Federal Criminal Appeals in Nevada
Explained by Las Vegas Criminal Defense Lawyers

People convicted of a federal crime in Nevada may appeal the case to the Ninth Circuit Court of Appeals.  The procedure is complex and time-consuming.  But a skilled Nevada criminal defense attorney knows how to make the federal appeals process as quick and effective as possible.

This page contains information about appealing a federal criminal conviction in Nevada.  Continue reading to learn what an appeal is and the procedures involved.

What is a federal criminal appeal in Nevada?

A federal criminal appeal is when a defendant who's found guilty of a federal crime in Nevada asks the Ninth Circuit Court of Appeals to review the case for errors.  Some defendants argue that their guilty verdict was wrong.  Others don't contest the guilty verdict but argue that their sentence was too harsh.

Note that an appeal is merely a "review," not a new trial.  The defendant may not present new evidence or testimony.  Instead the Ninth Circuit evaluates what happened at trial to see if there were legal errors that prejudiced the defendant and likely influenced the case's outcome.  An appeal is an opportunity for the Ninth Circuit to correct these errors.

What happens if a person wins an appeal in the
Ninth Circuit?

It depends on the purpose of the appeal.  The Ninth Circuit may overturn the conviction and find the person not guilty, which would end the case.  Or else the Ninth Circuit may remand (send back) the case to Nevada federal court for further proceedings.

If the Ninth Circuit remands the case, it would specify which of the following the Nevada federal court should do:

  • retry the case in accordance with the Ninth Circuit's findings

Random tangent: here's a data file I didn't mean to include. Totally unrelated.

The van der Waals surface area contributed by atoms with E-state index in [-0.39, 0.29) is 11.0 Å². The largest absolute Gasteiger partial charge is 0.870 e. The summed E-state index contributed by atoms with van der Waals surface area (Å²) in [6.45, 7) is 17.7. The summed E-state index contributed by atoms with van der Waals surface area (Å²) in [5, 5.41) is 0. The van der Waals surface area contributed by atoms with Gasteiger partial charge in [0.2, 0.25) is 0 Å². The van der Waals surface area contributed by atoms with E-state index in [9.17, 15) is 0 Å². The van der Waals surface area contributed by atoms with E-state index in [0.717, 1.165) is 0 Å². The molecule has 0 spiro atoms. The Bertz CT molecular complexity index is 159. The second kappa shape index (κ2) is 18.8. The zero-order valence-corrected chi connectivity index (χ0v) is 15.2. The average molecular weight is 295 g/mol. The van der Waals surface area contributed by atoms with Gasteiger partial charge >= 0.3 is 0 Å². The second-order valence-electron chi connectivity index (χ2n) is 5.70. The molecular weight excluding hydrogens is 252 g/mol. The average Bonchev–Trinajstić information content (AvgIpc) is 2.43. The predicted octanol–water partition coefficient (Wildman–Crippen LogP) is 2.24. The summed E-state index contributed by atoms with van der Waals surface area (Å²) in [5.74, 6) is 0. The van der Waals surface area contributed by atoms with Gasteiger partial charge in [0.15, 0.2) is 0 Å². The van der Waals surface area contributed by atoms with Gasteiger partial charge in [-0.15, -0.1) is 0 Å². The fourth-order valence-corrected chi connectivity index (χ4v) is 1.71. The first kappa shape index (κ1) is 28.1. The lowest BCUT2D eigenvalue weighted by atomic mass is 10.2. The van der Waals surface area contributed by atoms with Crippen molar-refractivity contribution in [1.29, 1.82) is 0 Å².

• re-sentence the defendant in accordance with the Ninth Circuit's findings
  • correct another legal error in accordance with the Ninth Circuit's findings
What if a person loses an appeal in the
Ninth Circuit?

A person has four choices when the Ninth Circuit upholds a Nevada federal court ruling:

  1. Do nothing and accept the ruling.
  2. File a petition for a rehearing with the Ninth Circuit. It's rare the Ninth Circuit will grant a rehearing.  But if they do, it's a good opportunity to show the court how they misinterpreted or disregarded key issues in the case.
  3. Try to appeal to the U.S. Supreme Court.  But note that the Supreme Court hears very few appeals.
  4. Pursue other post-conviction options such as a filing a writ of habeas corpus.
If a defendant loses an appeal in the Ninth Circuit, how can he/she appeal to the U.S. Supreme Court?

It's a very technical process.  First the defendant has to file a "writ of certiorari" with the Supreme Court.  The purpose of this writ is to ask the Supreme Court to evaluate the Ninth Circuit's ruling to see if they missed any legal errors that should be remedied.

The Supreme Court grants very few writs of certiorari.  If it does, then the defendant may proceed with the appeals process which includes filing briefs and having an oral argument.  If not, then the Ninth Circuit Court decision stands.

Where is Nevada federal Court located?

The official name for Nevada federal court is United States District Court, District of Nevada.  There are only two federal courthouses in Nevada:  The Lloyd D. George Federal Courthouse in Las Vegas and the Bruce R. Thompson Federal Courthouse in Reno.  Everyone who's charged with a federal crime in Nevada has his/her case heard in Nevada federal court.

Is the Ninth Circuit Court of Appeals located in Nevada?

No.  Ninth Circuit courthouses are located in San Francisco, Pasadena, Portland and Seattle.    However defendants who wish to appeal Nevada federal cases do not need to travel out of state . . . their lawyers may file the appeals electronically.